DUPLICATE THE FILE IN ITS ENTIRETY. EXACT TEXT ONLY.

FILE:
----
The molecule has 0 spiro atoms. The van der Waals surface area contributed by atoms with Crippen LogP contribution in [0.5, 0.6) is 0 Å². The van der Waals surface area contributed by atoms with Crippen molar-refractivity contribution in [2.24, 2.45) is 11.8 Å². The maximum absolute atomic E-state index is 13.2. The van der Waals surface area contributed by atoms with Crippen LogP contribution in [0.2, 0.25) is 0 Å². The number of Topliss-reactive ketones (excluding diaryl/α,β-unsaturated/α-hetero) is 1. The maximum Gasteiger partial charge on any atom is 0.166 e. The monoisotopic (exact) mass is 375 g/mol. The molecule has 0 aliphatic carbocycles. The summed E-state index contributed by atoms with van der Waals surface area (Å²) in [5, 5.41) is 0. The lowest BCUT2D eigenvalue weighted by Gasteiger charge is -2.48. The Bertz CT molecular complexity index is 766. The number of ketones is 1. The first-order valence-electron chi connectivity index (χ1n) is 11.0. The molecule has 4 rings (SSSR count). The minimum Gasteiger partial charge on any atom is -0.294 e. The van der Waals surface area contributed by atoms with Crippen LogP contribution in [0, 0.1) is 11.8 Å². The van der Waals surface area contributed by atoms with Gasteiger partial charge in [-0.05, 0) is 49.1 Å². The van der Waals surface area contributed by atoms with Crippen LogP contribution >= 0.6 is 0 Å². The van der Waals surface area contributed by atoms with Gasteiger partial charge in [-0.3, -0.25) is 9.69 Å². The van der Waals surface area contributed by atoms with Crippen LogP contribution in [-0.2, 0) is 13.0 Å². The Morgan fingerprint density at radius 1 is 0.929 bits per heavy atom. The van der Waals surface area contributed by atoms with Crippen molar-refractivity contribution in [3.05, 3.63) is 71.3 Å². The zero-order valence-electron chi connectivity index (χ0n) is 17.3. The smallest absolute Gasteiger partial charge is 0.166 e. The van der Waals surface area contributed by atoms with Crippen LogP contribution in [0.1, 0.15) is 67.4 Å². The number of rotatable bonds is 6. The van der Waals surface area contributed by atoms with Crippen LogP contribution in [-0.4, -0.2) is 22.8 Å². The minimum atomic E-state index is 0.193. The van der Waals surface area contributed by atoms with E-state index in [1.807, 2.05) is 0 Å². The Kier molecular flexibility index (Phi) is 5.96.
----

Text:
The molecule has 0 spiro atoms. The van der Waals surface area contributed by atoms with Crippen LogP contribution in [0.5, 0.6) is 0 Å². The van der Waals surface area contributed by atoms with Crippen molar-refractivity contribution in [2.24, 2.45) is 11.8 Å². The maximum absolute atomic E-state index is 13.2. The van der Waals surface area contributed by atoms with Crippen LogP contribution in [0.2, 0.25) is 0 Å². The number of Topliss-reactive ketones (excluding diaryl/α,β-unsaturated/α-hetero) is 1. The maximum Gasteiger partial charge on any atom is 0.166 e. The monoisotopic (exact) mass is 375 g/mol. The molecule has 0 aliphatic carbocycles. The summed E-state index contributed by atoms with van der Waals surface area (Å²) in [5, 5.41) is 0. The lowest BCUT2D eigenvalue weighted by Gasteiger charge is -2.48. The Bertz CT molecular complexity index is 766. The number of ketones is 1. The first-order valence-electron chi connectivity index (χ1n) is 11.0. The molecule has 4 rings (SSSR count). The minimum Gasteiger partial charge on any atom is -0.294 e. The van der Waals surface area contributed by atoms with Crippen LogP contribution in [0, 0.1) is 11.8 Å². The van der Waals surface area contributed by atoms with Gasteiger partial charge in [-0.05, 0) is 49.1 Å². The van der Waals surface area contributed by atoms with Crippen LogP contribution >= 0.6 is 0 Å². The van der Waals surface area contributed by atoms with Gasteiger partial charge in [-0.3, -0.25) is 9.69 Å². The van der Waals surface area contributed by atoms with Crippen LogP contribution in [-0.2, 0) is 13.0 Å². The Morgan fingerprint density at radius 1 is 0.929 bits per heavy atom. The van der Waals surface area contributed by atoms with Crippen molar-refractivity contribution in [3.05, 3.63) is 71.3 Å². The zero-order valence-electron chi connectivity index (χ0n) is 17.3. The smallest absolute Gasteiger partial charge is 0.166 e. The van der Waals surface area contributed by atoms with Crippen LogP contribution in [0.1, 0.15) is 67.4 Å². The number of rotatable bonds is 6. The van der Waals surface area contributed by atoms with Crippen LogP contribution in [-0.4, -0.2) is 22.8 Å². The minimum atomic E-state index is 0.193. The van der Waals surface area contributed by atoms with E-state index in [1.807, 2.05) is 0 Å². The Kier molecular flexibility index (Phi) is 5.96.